Back in the days before the Internet really took off and became common place everywhere, gamers had to rely on essentially four things to learn about a game they might want; television commercials, word of mouth, reading the box in stores (or a rental), and gaming magazines. I was always a fan of the magazines personally and would always bolt off at the super market to spend my time in the magazine aisle. The old Tips & Tricks magazine was a favorite of mine, and the January 2000 issue had a strategy guide in it that really caught my attention. It was a guide for Harvest Moon 64, which came out in December 1999.
I probably read this little four page guide a billion times before I ever got the game. There was no Amazon and it wasn’t a super huge title, it was rather niche. Could never find it in stores, but I’d always come back and read the guide and think, “I really want to play that.” One year later, late November 2000, my parents took me to the Toys ‘r’ Us in the neighboring state to pick out some Christmas presents. There was really only two things I was interested in; WWF action figures and video games. To my surprise, sitting on the shelf was one copy of Harvest Moon 64. Of course I had to have it.
Christmas 2000 I had several new games to play, including WWF No Mercy, but it was Harvest Moon 64 that was the first to get taken for a spin. It was also the one I’d spend the most time playing. I ended up with a few hundred hours put into Harvest Moon 64, and for a long time it was my most played game and favorite game. In the years since, I tried several Harvest Moon games (Back to Nature, some of the PS2 ones, and the a couple of the Wii ones). I didn’t typically enjoy them, at least not anywhere close to Harvest Moon 64. They just didn’t have that spark or charm, or all around fun factor.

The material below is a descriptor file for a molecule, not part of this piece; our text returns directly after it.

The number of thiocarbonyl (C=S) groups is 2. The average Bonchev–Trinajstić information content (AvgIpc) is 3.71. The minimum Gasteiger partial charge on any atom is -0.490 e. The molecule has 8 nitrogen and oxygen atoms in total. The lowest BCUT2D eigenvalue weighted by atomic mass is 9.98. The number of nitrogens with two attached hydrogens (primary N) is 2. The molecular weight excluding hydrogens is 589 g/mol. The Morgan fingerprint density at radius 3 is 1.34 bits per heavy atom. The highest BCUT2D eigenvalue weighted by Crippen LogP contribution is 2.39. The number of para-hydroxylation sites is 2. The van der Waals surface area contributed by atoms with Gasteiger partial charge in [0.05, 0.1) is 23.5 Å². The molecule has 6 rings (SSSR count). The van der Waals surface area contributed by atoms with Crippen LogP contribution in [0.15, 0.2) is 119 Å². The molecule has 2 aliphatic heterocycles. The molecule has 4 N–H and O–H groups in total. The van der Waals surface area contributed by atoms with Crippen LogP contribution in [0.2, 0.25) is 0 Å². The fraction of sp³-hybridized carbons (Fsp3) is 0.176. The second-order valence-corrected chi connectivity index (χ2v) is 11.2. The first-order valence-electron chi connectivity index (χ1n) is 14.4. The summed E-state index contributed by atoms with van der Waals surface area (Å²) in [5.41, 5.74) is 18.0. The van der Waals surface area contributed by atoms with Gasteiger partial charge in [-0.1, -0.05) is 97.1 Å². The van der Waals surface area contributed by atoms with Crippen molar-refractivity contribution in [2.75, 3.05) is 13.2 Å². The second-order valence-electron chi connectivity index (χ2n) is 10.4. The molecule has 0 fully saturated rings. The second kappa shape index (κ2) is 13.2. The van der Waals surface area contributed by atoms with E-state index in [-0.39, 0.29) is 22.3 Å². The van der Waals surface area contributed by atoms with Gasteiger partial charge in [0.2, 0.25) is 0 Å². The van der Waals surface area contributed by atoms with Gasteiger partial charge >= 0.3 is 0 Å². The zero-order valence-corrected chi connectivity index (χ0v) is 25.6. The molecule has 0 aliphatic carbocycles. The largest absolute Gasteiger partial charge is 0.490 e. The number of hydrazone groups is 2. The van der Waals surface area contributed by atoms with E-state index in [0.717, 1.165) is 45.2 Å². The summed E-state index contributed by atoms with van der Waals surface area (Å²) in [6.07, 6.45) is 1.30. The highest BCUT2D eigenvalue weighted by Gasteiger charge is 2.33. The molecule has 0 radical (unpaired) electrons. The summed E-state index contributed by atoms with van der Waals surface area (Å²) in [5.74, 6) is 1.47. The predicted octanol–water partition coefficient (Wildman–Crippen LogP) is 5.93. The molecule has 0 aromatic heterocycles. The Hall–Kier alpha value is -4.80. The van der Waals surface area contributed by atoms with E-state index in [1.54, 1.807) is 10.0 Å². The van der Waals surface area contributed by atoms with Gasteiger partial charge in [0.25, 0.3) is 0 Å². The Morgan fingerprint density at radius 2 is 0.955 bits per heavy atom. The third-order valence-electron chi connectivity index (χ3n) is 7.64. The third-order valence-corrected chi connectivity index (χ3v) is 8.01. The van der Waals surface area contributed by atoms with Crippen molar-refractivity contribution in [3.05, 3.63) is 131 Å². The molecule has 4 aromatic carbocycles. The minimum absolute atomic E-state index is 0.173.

That’s a lot to say in a review of a game that I haven’t even mentioned yet, but I feel it warranted. I had a history with Harvest Moon 64 with wanting it for a year and then it being the game I played most from 2001-2004. None of the sequels came close to it, and I had given up hope that I’d ever have that same type of experience with another game. And then in early 2016 I saw a stream from someone playing Stardew Valley on PC and was instantly taken back to the mindset upon first seeing the guide in Tips & Trick… “what is this?” and “oh man, I really want to play this.”
I’m not a PC gamer, so much like not being able to find Harvest Moon 64, I had to sit and wait. Instead of reading the same magazine guide though, I could watch other people play it on Twitch and YouTube. Had I not known a console version was coming, I probably would have eventually caved and bought the PC version, but I waited until the PS4 version launched. I bought it on Christmas day, by buying a digital code off of Amazon. The old days were the good days, certainly, but there’s something to be said for the convenience of today. 16 years to the day after experiencing Harvest Moon 64 for the first time, I fired up Stardew Valley and instantly loved it. I might as well had been 14 again.